By Yepoka Yeebo
SOHO — Outside a a SoHo gallery hosting a fundraiser for Sen. Kirsten Gillibrand on Tuesday, a man and a woman who had never met before were arguing bitterly over politics.
Edwin Jean isn't planning to vote in the midterm elections next Tuesday — he didn't even know they were happening. After voting for Obama in 2008, Jean, a self-described Canal Street hustler and realtor, stopped paying attention.
Joan Dean, a political consultant for Democratic candidates, was not interested in his excuse. How could he not vote?
On Tuesday evening, as roughly a hundred people filtered into Ronald Feldman Fine Arts at 31 Mercer St. for the private fundraiser headlined by Vice President Joe Biden, those milling about out front debated the issues of the day — chief among them, concern that younger voters who supported Obama in 2008 would sit out next week's election.
"I was out there for Obama," said Jean, of Brooklyn, who was walking past when he saw scores of Secret Service agents amassed on Mercer Street. "But you turn on the TV and there's so much negativity in politics I don't pay attention anymore."
Joan Dean was in full campaign mode and aghast to find an Obama supporter who didn't plan to vote.
"I think the Dems have the best agenda, and I'm concerned we may lose, especially on the House side," she said.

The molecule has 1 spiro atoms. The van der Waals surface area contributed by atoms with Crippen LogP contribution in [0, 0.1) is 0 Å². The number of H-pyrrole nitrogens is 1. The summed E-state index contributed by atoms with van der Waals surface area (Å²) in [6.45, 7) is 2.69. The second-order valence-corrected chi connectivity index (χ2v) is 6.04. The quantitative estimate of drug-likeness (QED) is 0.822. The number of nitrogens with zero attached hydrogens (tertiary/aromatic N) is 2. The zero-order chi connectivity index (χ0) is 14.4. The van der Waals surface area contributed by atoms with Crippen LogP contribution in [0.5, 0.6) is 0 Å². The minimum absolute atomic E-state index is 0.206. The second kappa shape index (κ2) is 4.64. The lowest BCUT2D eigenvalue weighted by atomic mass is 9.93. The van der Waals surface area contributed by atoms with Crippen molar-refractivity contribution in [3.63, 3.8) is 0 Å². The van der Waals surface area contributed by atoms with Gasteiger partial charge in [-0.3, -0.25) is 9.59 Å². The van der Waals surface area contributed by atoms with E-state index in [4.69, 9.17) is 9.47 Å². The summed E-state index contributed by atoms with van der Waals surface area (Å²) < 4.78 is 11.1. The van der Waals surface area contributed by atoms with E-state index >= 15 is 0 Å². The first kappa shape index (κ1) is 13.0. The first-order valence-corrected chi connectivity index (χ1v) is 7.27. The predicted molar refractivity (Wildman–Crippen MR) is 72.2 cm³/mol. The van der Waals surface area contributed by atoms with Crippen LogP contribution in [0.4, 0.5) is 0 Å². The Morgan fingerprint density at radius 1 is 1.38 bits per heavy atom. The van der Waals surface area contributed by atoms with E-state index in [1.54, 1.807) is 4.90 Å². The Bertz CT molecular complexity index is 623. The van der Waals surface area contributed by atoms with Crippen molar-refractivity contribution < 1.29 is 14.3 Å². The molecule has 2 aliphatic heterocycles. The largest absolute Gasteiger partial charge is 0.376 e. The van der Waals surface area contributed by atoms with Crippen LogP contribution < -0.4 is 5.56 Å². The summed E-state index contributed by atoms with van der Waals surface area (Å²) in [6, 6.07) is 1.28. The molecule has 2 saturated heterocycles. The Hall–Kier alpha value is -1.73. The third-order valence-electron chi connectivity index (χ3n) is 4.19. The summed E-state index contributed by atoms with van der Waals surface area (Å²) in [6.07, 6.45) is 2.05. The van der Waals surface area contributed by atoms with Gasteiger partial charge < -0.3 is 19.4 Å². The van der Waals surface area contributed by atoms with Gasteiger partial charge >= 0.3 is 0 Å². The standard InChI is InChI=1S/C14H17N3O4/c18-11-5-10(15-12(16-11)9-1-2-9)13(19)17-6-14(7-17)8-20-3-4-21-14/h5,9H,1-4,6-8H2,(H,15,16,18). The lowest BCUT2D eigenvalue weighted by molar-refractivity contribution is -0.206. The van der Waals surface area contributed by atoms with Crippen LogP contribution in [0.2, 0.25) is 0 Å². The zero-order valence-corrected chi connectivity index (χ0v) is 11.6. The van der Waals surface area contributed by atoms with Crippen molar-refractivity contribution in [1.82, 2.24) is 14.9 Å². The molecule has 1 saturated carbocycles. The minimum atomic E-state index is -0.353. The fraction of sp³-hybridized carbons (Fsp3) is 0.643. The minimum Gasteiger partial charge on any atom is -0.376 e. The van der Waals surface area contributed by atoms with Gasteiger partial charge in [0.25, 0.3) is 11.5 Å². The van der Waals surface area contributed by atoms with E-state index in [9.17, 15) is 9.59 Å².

Dean, who lives on the Upper West Side, said she paid "very little" to attend the fundraiser for Gillibrand, who faces Republican opponent Joe DioGuardi on Nov. 2. The minimum donation was $125.
"The more money we raise, the more ads we can air, the more fliers we can hand out, the more people vote," she said.
Across the street, Fairy Pardiwalla was hoping for a glimpse of Biden.
She too had gotten involved in the 2008 elections, raising money for the Obama campaign despite being an Indian citizen who couldn't vote.
Now, she said, she was disappointed.
"I realize they can't instantly fix the economy, I understand it's hard to pull out of the wars. But what about civil liberties and gay rights?" asked Pardiwalla, 28, who lives on the Lower East Side.
"They say expectations were too high, but what about 'Dont Ask Don't Tell' and wiretapping? Those are low hanging fruit."
After about 30 minutes, a slightly deflated Pardiwalla, who works in an advertising firm opposite the SoHo gallery, gave up waiting and went back to work.